Entrance and facade of the Manila Metropolitan Theater
The Manila Metropolitan Theater, located in central Manila near the Main Post Office is one of Manila’s finest examples of Art Deco period buildings. Designed by Filipino architect Juan M. de Guzman Arellano, the faint pinkish rose-colored theatre, built with a seating capacity of 1,670 (from Wikipedia), formally opened on December 10, 1931.
The landmark building is noted for its refined sculptures on the façade which were designed by Italian sculptor Francesco Riccardo Monti, who lived in Manila from 1930 until his death in 1958. Monti worked closely with De Guzmán Arellano and created highly stylized relief carving of Philippine plants executed by artist Isabelo Tampingco. The elegant sculptures decorated the lobby walls and interior surfaces of the building.
During the end of World War 2 in 1945, heavy bombardment by US forces seriously damaged the theatre and destroyed the colonaded northern wing, the original roofing, walls and relief sculptures. Even after post-war reconstruction funded by the US, the theatre never recovered its original grandeur and gradually fell into disuse in the 1960’s. The building was restored in the 1970s but again fell into neglect.
A bus terminal and parking building has recently been constructed at the back of the theatre by the city government to generate funds. The city of Manila, with the help of the National Commission on Culture and the Arts is planning a rehabilitation of the theatre after the public opposed plans of city officials to demolish the theatre and build a mall complex on the site.
Ownership disputes between the city administration and the Government Service Insurance System continue to the detriment of the theater’s proper use and upkeep.
Mabuhay ang Manila Metropolitan Theater!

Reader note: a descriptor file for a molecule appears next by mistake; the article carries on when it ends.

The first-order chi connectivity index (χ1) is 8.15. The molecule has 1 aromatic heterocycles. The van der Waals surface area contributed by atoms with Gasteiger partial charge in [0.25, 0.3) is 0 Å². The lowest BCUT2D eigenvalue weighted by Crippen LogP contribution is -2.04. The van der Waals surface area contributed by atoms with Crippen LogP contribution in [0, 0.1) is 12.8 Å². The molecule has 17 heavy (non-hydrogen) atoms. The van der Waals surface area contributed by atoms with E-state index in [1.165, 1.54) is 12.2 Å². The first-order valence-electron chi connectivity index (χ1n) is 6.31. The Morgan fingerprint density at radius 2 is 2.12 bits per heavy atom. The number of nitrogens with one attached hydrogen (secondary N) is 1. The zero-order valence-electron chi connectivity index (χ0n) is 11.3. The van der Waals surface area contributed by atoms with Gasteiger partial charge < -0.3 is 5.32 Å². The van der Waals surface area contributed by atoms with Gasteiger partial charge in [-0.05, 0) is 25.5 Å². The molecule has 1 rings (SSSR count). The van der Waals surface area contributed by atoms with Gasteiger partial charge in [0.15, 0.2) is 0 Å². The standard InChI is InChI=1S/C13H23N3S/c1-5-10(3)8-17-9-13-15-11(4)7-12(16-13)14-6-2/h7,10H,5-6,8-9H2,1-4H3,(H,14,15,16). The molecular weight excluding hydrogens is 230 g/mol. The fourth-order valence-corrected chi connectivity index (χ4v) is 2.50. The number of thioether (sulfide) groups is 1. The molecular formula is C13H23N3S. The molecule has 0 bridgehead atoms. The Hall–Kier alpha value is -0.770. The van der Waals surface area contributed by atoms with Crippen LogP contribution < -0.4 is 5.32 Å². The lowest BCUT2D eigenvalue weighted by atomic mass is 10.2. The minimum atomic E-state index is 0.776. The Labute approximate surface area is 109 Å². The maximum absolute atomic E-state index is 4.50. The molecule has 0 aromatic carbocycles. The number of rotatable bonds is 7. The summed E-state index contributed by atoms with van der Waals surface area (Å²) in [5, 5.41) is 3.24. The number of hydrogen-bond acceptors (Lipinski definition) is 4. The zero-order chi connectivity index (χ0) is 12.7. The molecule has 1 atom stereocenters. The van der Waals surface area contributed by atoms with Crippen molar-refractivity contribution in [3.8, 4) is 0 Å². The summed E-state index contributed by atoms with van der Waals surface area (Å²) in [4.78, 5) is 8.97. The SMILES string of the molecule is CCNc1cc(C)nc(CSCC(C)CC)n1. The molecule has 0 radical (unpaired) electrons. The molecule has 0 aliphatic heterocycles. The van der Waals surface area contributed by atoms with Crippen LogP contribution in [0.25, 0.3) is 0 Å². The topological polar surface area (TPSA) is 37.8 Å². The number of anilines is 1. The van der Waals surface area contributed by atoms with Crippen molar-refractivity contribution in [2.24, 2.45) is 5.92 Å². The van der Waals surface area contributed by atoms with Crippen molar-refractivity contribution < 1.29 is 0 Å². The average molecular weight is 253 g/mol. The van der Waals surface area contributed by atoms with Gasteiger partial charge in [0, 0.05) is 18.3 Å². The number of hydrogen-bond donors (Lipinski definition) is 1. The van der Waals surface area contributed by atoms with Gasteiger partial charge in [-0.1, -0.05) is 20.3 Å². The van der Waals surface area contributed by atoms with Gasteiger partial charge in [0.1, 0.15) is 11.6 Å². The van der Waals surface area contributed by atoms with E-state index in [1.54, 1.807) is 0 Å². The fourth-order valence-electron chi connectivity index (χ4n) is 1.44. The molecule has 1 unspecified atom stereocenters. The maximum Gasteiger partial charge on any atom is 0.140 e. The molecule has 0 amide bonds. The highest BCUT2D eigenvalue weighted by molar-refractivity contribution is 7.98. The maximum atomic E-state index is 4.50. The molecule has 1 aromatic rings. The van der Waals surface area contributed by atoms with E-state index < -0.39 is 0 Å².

Ruins of military embattlements in Corregidor Island
Corregidor is an island in the entrance of Manila Bay and due to its position it has served as a strategic naval defense for the capital city of Manila. During World War 2, Corregidor was the site of several battles and its fall to the Japanese forces was instrumental in the subsequent capture of the Philippines and the retreat of the US forces in the early phase of World War 2 (Wikipedia).
During the Spanish colonial era, Corregidor served not only as a fortress of defense and a penal institution, but also as a signal outpost to warn Manila of the approach of hostile ships. It was also used as a station for customs inspection. Corregidor comes from the Spanish word corregir, meaning “to correct.”
Today, Corregidor is known as a historic and tourist site and is managed under the jurisdiction of Cavite City. Geologically, Corregidor Island is a volcanic remnant of the Corregidor Caldera, which was active about a million years ago. Philippine Institute of Volcanology and Seismology has listed the island as a potentially active volcano.
Tourists can visit the ruins of army headquarters, cannon placements, military tunnels and other defenses used during World War 2. The island is accessible via a ferryboat ride from Manila as a day-trip excursion.
Mabuhay ang Corregidor!
If there is an award for hospitals in the Philippines, the Philippine General Hospital (PGH) would surely deserve one for its long-running service to indigent Filipinos. Built in 1907 during the American colonial period, the PGH is a state-owned hospital administered and operated by the University of the Philippines-Manila and the University of the Philippines System’s Health Sciences Centre.
Also considered as the largest government hospital in the Philippines, the PGH has a 1,500-bed capacity with 1,000 beds for indigent patients and the rest for private (paying) patients. Located in Ermita, Manila, the PGH has seen the worst of epidemics during its early years and was the only hospital that remained open throughout World War II, administering to the wounded and the sick from both US, Philippine and Japanese camps.
As a public hospital with a goal to serve the lower classes, the PGH offers some of the lowest rates for patients. Some of the country’s best doctors and medical experts have trained at the PGH and the University of the Philippines medical school itself is known to produce some of the country’s finest medical researchers and doctors.
Mabuhay ang PGH!